County public health officer resigns |

County public health officer resigns

The Nevada County public health officer has resigned, saying his superiors micromanaged his department and bullied him.

County Chief Executive Officer Rick Haffey said Monday that Dr. Brent Packer “had a problem following direction. He was not asked to do anything immoral, unethical or illegal.”

But in letters sent to Haffey and Jeff Brown, Packer’s immediate superior and director of the Human Services Agency, the physician said he was repeatedly badgered and undermined. Packer quit last Thursday after 11 months on the job.

“They’ve been riding me since September,” Packer said. “I was getting squeezed pretty hard.”

Brown said Packer’s resignation was a personnel matter that he could not elaborate on. But he said he could respond as to whether some specific allegations made by the doctor were true or not.

“It’s most unfortunate that Dr. Packer is taking this tact,” Brown said.

In his letters to Brown and Haffey, Packer said he was told to fabricate his time on MediCal billings so that the county could get more state money.

“It’s completely inaccurate,” Brown said.

In another statement, Packer said, “I was asked once to declare incompetent an elderly woman by a member of the Social Services Department (this was openly described as a favor by the social worker to the daughter living in the Bay Area). When I refused, on ethical, legal and grounds that I am not qualified for this declaration, you did not support me.”

“That’s untrue,” Brown said.

Packer said he put off signing clinical protocols because he wanted to see some changes to improve care, particularly in the county’s Truckee health clinic. He also said, “while I have legal responsibility to the clinics, I have been given no authority over the staff.”

Brown said a memo he sent to Packer in late March with concerns about his performance outlined his expected influence over the clinics. The memo said Packer was to “provide clinical oversight” with all programs and should update and OK all procedures in them on an annual basis.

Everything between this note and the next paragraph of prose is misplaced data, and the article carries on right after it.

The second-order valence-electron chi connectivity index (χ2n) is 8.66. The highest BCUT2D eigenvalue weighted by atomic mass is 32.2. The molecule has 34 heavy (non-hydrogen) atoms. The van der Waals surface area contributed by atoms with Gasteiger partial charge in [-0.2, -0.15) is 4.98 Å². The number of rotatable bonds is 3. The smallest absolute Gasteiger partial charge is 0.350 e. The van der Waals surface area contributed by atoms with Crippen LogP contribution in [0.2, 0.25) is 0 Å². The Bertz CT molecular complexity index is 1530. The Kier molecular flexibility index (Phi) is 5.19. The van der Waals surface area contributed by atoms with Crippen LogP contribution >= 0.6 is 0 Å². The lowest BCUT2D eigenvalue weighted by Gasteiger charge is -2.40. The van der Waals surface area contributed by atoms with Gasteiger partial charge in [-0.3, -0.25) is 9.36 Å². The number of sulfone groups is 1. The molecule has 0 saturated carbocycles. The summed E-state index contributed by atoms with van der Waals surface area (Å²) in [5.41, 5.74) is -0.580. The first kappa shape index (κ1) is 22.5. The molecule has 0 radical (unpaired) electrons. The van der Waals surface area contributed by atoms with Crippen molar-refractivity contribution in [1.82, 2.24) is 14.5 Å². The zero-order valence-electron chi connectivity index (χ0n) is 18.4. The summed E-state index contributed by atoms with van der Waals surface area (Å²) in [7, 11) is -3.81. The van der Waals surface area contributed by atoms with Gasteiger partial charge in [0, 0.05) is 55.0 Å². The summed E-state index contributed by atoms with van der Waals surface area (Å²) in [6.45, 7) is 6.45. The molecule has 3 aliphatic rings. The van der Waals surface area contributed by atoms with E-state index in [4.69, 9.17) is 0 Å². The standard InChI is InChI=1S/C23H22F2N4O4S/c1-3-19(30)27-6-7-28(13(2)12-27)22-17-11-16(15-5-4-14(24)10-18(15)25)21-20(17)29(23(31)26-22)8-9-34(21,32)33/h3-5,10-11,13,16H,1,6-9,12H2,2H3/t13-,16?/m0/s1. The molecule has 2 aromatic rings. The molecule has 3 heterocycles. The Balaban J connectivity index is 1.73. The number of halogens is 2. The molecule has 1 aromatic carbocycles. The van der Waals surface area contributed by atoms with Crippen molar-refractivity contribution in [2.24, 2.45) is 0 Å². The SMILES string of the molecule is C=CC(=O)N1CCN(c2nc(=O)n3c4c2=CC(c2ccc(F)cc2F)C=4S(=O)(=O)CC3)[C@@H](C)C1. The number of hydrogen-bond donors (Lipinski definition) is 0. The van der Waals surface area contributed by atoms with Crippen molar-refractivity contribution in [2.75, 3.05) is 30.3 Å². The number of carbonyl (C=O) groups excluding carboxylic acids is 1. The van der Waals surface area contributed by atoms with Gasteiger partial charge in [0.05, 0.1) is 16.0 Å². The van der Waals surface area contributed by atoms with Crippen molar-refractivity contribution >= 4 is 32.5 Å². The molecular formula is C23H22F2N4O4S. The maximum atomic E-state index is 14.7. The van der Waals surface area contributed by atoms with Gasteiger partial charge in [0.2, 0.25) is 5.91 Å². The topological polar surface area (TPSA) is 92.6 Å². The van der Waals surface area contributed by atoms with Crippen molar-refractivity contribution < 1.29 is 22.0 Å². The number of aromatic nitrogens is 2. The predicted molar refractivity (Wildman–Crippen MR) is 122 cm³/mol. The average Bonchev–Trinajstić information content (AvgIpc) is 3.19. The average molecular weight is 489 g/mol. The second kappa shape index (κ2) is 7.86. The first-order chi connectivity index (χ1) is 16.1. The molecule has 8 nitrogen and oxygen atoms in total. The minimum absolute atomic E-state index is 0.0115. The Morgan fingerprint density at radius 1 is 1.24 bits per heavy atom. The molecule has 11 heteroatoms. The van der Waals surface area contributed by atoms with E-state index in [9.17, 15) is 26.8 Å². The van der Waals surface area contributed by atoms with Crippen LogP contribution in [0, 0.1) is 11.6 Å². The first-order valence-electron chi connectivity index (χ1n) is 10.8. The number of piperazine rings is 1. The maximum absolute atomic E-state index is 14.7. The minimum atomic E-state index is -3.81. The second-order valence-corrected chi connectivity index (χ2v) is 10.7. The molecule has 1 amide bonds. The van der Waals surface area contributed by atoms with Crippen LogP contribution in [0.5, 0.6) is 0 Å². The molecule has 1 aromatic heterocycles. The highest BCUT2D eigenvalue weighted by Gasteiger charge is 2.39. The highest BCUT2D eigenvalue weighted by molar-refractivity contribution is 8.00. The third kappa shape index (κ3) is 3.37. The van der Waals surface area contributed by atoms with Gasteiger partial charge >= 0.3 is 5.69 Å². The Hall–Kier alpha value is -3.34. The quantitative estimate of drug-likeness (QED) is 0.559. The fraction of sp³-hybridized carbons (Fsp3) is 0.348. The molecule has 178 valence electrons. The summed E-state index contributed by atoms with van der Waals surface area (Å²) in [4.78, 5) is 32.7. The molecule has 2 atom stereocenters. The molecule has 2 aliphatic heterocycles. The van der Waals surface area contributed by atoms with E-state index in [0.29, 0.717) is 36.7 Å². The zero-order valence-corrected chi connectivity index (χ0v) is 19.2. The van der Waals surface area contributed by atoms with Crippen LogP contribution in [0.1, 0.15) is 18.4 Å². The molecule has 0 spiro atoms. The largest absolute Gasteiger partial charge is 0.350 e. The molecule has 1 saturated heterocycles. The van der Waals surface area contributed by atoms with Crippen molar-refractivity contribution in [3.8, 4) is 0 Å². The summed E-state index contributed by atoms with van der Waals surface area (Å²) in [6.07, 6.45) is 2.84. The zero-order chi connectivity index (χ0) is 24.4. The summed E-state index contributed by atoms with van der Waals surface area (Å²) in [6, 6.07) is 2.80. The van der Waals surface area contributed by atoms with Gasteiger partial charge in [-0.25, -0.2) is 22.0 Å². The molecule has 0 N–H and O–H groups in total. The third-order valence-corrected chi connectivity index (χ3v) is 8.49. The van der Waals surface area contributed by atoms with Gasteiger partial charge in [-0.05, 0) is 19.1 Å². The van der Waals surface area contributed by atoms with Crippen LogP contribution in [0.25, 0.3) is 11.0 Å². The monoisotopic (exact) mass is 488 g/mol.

In one letter, Packer said Brown was making county staff members do his homework assignments for a college course on community leadership.

“Incorrect,” Brown said, adding that the course was not a college class and is part of the Nevada County Community Leadership Institute.

“Any work associated with the Nevada County Community Leadership Institute was volunteer labor provided to support existing contract objectives within the (health) department,” Brown said.

Packer also said he was offered a deal where a person within the health department would get to keep his or her secretary if Packer agreed to fire his assistant. In return, he would get his own executive secretary, Packer alleged, but he refused to do so.

“Absolutely incorrect,” Brown said.

Another complaint from Packer was that his press releases had to be approved by his superiors.

“The standard county policy is to share them, time permitting, with senior management,” Brown said.

As to Packer’s general allegations that under Brown he had experienced “bullying, intimidation, harassment, undermining and micromanagement,” Brown had a single-word answer.


Packer’s resignation is the third from the hierarchy of the county health department within the past three years.

Prior to Brown’s tenure, in late July 2004, Health Department Director Hank Foley resigned, saying, “I didn’t have the stomach for it anymore.”

Foley did not offer specifics, but said, “The county bureaucratic system is more into control than service … It’s the whole structure. Micromanaging goes on endlessly in this county.”

County officials said at the time that Foley was upset over budget cuts in his department and agreed that it was hard for him to run it on slim funding.

Dr. Kent Cutler resigned as public health officer in February of 2004, saying he wanted to spend more time with his family.


To contact senior staff writer Dave Moller, e-mail or call 477-4237.

Support Local Journalism

Support Local Journalism

Readers around Grass Valley and Nevada County make The Union’s work possible. Your financial contribution supports our efforts to deliver quality, locally relevant journalism.

Now more than ever, your support is critical to help us keep our community informed about the evolving coronavirus pandemic and the impact it is having locally. Every contribution, however large or small, will make a difference.

Your donation will help us continue to cover COVID-19 and our other vital local news.


Start a dialogue, stay on topic and be civil.
If you don't follow the rules, your comment may be deleted.

User Legend: iconModerator iconTrusted User